It is crazy to think that our sweet Judah has been with us for a little over two weeks now. Pregnancy lasts for 9 months, which is the better part of a year. And then in a matter of hours, you are no longer carrying your child but caring for him. If you're new around here, you may not know about our journey to pregnancy. It was a long one, filled with sorrow and unmet expectations. But last fall, we were delighted to find out that our wait was over and God had granted us the greatest desire of our hearts by allowing me to conceive our son, Judah Edward Mathisen.
In the years leading up to our miracle pregnancy, God gave me resources at just the right time that helped to prepare my heart and mind. Prior to learning about the beauty of pregnancy and birth, I had assumed it had to be just like it was in the movies - 9 months of misery followed by an arduous labor, which was only to be followed with sleepless nights and hormonal imbalances that wreaked havoc on everyone in my presence. But the Lord helped me to see that pregnancy is a gift, not a medical condition to be treated. It is a beautiful time of blossoming and growth. It is a miraculous time to be celebrated and enjoyed, not endured. And so I began to pray. I prayed for conception, for an enjoyable pregnancy, for balanced hormones, and whatever else the Lord showed me through various books and through time in His word.
What is so beautiful about praying specific prayers is the joy we can have when He answers them! I was able to have a pregnancy devoid of any complications. I was able to honestly say that I felt better pregnant than before I was pregnant, which is a huge blessing. I know this isn't true for everyone, but it was seriously the best 9 months of my life. After all of the women's health issues I had endured, pregnancy was a dream come true.
As I thought about preparing for labor and delivery, I just kept thinking to myself, "If God has been faithful to answer these specific prayers for my pregnancy, why wouldn't He do the same for my labor?" After learning about the various medical interventions women use during labor for comfort measures, I was bound and determined to have a natural birth. I wanted to see what my body could do and also wanted to watch God work.
I prayed for adequate time to get to the hospital, a clear distinction between Braxton-Hicks contractions and true labor, one midwife to attend me during the birth, no need for medical intervention, and so much more. On Tuesday, April 30, I went to work as usual. The day before, I went to my 39 week appointment, and my midwife said that I was 3 cm dilated and 75% effaced. That day I went to work as usual, but I was super crampy and had a lot of random contractions throughout the day. But since I hadn't yet experienced labor, I still wasn't sure how much longer I had until the big day.
That evening, I got home from work and continued to feel not so great. We were all watching The Voice, and I bounced on the birth ball for a bit before sitting down next to Ror on the couch. I was still experiencing contractions, and they seemed to be a little more regular. I said to Ror, "Babe, I think these may be the real thing." He started timing them, but they were still somewhat irregular. About an hour later, they had picked up and were starting to take on more of a pattern. I decided to tie up loose ends by finishing packing my hospital bag. We called his parents, and they came and picked up our dog and our daughter. I also took a shower, and then we called the midwife. She said to take a warm bath, and that if the contractions continued, they were indicative of real labor, but if they stopped, I probably wasn't in labor just yet.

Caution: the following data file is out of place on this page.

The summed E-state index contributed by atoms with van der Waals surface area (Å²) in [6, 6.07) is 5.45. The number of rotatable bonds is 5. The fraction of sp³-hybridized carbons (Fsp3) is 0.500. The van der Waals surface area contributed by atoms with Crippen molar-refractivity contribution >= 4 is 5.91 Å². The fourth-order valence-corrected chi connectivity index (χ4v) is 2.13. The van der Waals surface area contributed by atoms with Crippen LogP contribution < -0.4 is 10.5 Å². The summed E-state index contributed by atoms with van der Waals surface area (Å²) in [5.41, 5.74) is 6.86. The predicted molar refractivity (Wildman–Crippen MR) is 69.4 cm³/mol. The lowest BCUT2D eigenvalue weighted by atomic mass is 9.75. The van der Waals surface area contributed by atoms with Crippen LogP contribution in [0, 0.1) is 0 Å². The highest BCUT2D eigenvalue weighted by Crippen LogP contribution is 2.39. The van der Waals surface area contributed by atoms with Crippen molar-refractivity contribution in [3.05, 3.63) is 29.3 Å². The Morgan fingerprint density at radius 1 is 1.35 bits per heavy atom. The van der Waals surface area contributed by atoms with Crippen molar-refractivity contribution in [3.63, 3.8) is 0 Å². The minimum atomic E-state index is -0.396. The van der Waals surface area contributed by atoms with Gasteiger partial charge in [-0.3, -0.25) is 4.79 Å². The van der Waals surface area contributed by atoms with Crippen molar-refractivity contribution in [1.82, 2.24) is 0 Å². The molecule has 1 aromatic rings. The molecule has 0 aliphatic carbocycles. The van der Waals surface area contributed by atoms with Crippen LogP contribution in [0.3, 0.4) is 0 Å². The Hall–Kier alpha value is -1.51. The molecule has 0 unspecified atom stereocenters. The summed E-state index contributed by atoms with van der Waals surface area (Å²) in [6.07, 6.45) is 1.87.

After taking a warm bath, the contractions continued, and we knew it was "go time." We called the midwife (again) and she said that I could continue to labor at home as long as I could since I wanted to have an unmedicated birth. We stayed at home, and then when the contractions were four minutes apart for a while, we got in the car and headed to St. Mary's hospital. It was strange to be in the car, on our way to the hospital to have our baby. It still didn't feel like it could really be happening.
Once we got to the hospital and were taken back to triage, I got checked again and was said to be at 5-6 cm and 90% effaced. So I really was in labor after all! It was super encouraging to know that this was actually happening and that it wasn't just a false alarm. It was about midnight at this point, and I was super happy that we would have a May baby after all. I had prayed that our baby would come in May, because we have several family birthdays in this month (mine, my dad's, Rory's, and our daughter's).
We were admitted to a labor and delivery room, and we figured that with how fast things had been moving, we would have a baby by morning! I labored in the tub for a while because it was comfortable and easier to manage the pain. After a few hours, I was checked again and was at 6-7 cm. This was a little discouraging considering the fact that I had been laboring for a few hours at that point. Around 5 am, I was checked again and was in the same place. That's when I started to get a little frustrated. But all through labor, I kept crying out to God and asking Him to help me. Rory read Scripture over me, and we prayed and prayed and prayed.
After laboring for a while longer in the tub, my midwife suggested I get out so that things could pick up a bit. I admit I was scared for it to get harder; I was using all the breathing techniques I knew, visualizing, and praying as best I could (at this point we had been up for 24 hours), but the pain was just so intense. A few hours later, I was checked again, and I had only progressed to a 7-8. The nurse had said to me earlier, "This could be a long day; first babies tend to take a while." I just looked at her and said, "Please don't say that." But goodness, was she right. This boy wasn't going anywhere.